Have Your Say

2nd June 2023

Fixings & A Formula

Every mouth-watering meal starts with the right ingredients, and this week’s Have Your Say is no exception. We’re starting with a conversation about ingredients and ending with a ‘meal’ of canvas stitch!

In response to our Welcome in All Stitched Up! issue #377, both Betsy and Ann continued the conversation we started about how the ‘ingredients’ we use in our time with needle and thread are paramount to the final product.

When Betsy Morgan – yes, ‘the’ Betsy Morgan! – finished reading ASU #377, she was reminded of something she frequently said to her students, ‘My feeling about stitching is the same as my feeling about cooking, and I’ve always loved to cook.

If you are going to take the time to do it, you should always start with the very best ingredients available.’

To Betsy, some of those ingredients include silk threads, silk lining fabrics and the best linen that she can find – ‘yummy’!

Ann found herself intrigued by the ingredients we listed for some projects from the second volume in our Design Collective series, ‘Zips, feathers, paper covered wire and even PVC piping?!

The mind boggles as to what the subject might be, but I’m looking forward to finding out what it is!’

Ann also agreed about not taking any shortcuts in her time with needle and thread and reminded us of what Pippin says in Lord of the Rings, ‘Short cuts make long delays’.

As Ann so eloquently went onto to say, ‘If we try to take short cuts, we’ll almost certainly find that what we were trying to do hasn’t worked out as we’d hoped and will need to be redone’. Perhaps a lesson some of us have learned the hard way?!

From ingredients to a recipe for a Canvas Stitch Sampler… Once again, Jane has taken the time to share one of her many recipes for needle and thread.

‘This is a project that frees you to lay out the design as you stitch and take notes about your stitch choices and threads. There is no right or wrong placement, and not only will you practise canvas stitches and have a great piece to look at, but it will also become a reference to help you choose stitches and threads for future projects.’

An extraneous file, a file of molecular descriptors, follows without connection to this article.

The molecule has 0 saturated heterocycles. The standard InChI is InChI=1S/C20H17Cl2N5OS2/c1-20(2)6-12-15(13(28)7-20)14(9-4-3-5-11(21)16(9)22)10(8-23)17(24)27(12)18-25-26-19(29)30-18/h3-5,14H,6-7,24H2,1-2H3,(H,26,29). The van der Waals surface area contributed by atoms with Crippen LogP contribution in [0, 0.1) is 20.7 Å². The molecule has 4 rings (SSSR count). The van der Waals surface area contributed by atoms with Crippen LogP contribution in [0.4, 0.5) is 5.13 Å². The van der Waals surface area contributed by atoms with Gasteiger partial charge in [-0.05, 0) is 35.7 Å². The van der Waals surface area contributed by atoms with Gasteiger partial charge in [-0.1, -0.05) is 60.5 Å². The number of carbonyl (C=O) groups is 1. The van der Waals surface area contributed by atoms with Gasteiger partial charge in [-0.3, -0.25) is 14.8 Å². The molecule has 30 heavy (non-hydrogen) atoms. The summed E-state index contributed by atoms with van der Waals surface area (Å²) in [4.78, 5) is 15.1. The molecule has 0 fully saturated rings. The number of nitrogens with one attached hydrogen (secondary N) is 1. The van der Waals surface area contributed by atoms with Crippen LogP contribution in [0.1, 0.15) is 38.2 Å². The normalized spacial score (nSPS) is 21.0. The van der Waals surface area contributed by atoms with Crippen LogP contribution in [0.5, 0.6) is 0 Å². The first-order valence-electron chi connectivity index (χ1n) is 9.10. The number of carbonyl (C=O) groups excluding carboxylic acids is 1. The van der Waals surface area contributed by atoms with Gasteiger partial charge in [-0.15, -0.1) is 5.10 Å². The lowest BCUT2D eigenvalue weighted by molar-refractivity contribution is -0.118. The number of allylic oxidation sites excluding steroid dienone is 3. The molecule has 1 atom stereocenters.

Canvas Stitch Sampler


  • Choose a variety of threads to see how they work together.
    (‘I chose cottons and silks in solids, hand-dyed, and variegated threads.’)
  • A canvas with the outside perimeter marked.
  • Books, magazines, or websites that depict canvas stitches and motif patterns. 


  1. Pick a variety of different motifs to incorporate in your sampler. (‘I chose trees and birds.’)
  2. Stitch the motifs and/or text first, then enclose them in rectangles using different border stitches.
  3. Stitch groups of different canvas stitches in the empty areas around your rectangles. (‘I like experimenting with variegated threads in these areas.’)
  4. Use compensating stitches to fill your sampler to your outlined perimeter. 
  5. Note in your journal the names of the stitches and threads you enjoyed using in case you want to refer to them for your next project.

Just like Jane, we too ‘hope this practise sampler encourages you to try more challenging projects and helps you choose stitches and threads for your next project with canvas, needle and thread.’

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